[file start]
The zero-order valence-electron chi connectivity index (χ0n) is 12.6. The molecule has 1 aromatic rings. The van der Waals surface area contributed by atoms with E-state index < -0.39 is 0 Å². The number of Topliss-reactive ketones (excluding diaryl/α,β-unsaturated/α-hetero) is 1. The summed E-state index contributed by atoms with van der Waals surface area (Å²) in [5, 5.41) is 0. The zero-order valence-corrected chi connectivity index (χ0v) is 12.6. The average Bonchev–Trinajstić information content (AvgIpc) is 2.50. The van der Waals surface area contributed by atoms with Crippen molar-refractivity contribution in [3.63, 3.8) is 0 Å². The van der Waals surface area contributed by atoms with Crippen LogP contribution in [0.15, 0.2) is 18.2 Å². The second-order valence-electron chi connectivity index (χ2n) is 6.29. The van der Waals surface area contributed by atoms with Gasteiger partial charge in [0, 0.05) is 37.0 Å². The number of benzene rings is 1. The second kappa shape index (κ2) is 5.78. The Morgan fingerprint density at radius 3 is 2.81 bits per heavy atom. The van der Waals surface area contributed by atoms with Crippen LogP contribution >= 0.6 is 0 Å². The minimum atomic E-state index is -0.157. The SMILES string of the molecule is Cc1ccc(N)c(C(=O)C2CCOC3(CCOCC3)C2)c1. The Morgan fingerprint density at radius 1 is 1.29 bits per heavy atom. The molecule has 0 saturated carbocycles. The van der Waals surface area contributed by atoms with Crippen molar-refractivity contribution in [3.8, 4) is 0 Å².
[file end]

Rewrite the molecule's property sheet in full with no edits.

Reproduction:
The zero-order valence-electron chi connectivity index (χ0n) is 12.6. The molecule has 1 aromatic rings. The van der Waals surface area contributed by atoms with E-state index < -0.39 is 0 Å². The number of Topliss-reactive ketones (excluding diaryl/α,β-unsaturated/α-hetero) is 1. The summed E-state index contributed by atoms with van der Waals surface area (Å²) in [5, 5.41) is 0. The zero-order valence-corrected chi connectivity index (χ0v) is 12.6. The average Bonchev–Trinajstić information content (AvgIpc) is 2.50. The van der Waals surface area contributed by atoms with Crippen molar-refractivity contribution in [3.63, 3.8) is 0 Å². The van der Waals surface area contributed by atoms with Crippen LogP contribution in [0.15, 0.2) is 18.2 Å². The second-order valence-electron chi connectivity index (χ2n) is 6.29. The van der Waals surface area contributed by atoms with Gasteiger partial charge in [0, 0.05) is 37.0 Å². The number of benzene rings is 1. The second kappa shape index (κ2) is 5.78. The Morgan fingerprint density at radius 3 is 2.81 bits per heavy atom. The van der Waals surface area contributed by atoms with Crippen LogP contribution >= 0.6 is 0 Å². The minimum atomic E-state index is -0.157. The SMILES string of the molecule is Cc1ccc(N)c(C(=O)C2CCOC3(CCOCC3)C2)c1. The Morgan fingerprint density at radius 1 is 1.29 bits per heavy atom. The molecule has 0 saturated carbocycles. The van der Waals surface area contributed by atoms with Crippen molar-refractivity contribution in [3.8, 4) is 0 Å².